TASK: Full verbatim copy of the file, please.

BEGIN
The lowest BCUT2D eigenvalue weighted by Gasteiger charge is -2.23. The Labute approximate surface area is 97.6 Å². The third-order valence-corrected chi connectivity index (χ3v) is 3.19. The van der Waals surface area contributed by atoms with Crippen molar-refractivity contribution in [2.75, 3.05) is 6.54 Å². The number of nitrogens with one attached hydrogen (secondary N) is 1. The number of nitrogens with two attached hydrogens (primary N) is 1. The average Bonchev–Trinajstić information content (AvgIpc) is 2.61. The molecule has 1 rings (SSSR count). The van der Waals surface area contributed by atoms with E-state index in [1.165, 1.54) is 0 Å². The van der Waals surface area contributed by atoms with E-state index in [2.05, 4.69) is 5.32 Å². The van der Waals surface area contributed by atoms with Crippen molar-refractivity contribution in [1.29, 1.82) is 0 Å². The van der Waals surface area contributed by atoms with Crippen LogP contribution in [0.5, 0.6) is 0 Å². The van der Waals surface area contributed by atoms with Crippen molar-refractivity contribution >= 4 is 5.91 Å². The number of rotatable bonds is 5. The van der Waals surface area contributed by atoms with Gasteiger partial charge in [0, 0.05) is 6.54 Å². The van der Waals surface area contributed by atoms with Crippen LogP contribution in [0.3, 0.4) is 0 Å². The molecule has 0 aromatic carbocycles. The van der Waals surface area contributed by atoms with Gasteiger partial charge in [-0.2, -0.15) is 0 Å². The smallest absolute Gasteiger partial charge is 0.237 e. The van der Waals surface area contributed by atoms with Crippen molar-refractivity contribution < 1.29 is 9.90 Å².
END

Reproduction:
The lowest BCUT2D eigenvalue weighted by Gasteiger charge is -2.23. The Labute approximate surface area is 97.6 Å². The third-order valence-corrected chi connectivity index (χ3v) is 3.19. The van der Waals surface area contributed by atoms with Crippen molar-refractivity contribution in [2.75, 3.05) is 6.54 Å². The number of nitrogens with one attached hydrogen (secondary N) is 1. The number of nitrogens with two attached hydrogens (primary N) is 1. The average Bonchev–Trinajstić information content (AvgIpc) is 2.61. The molecule has 1 rings (SSSR count). The van der Waals surface area contributed by atoms with E-state index in [1.165, 1.54) is 0 Å². The van der Waals surface area contributed by atoms with E-state index in [2.05, 4.69) is 5.32 Å². The van der Waals surface area contributed by atoms with Crippen molar-refractivity contribution in [1.29, 1.82) is 0 Å². The van der Waals surface area contributed by atoms with Crippen LogP contribution in [0.5, 0.6) is 0 Å². The van der Waals surface area contributed by atoms with Crippen molar-refractivity contribution >= 4 is 5.91 Å². The number of rotatable bonds is 5. The van der Waals surface area contributed by atoms with Gasteiger partial charge in [0, 0.05) is 6.54 Å². The van der Waals surface area contributed by atoms with Crippen LogP contribution in [0.3, 0.4) is 0 Å². The molecule has 0 aromatic carbocycles. The van der Waals surface area contributed by atoms with Gasteiger partial charge in [-0.2, -0.15) is 0 Å². The smallest absolute Gasteiger partial charge is 0.237 e. The van der Waals surface area contributed by atoms with Crippen molar-refractivity contribution < 1.29 is 9.90 Å².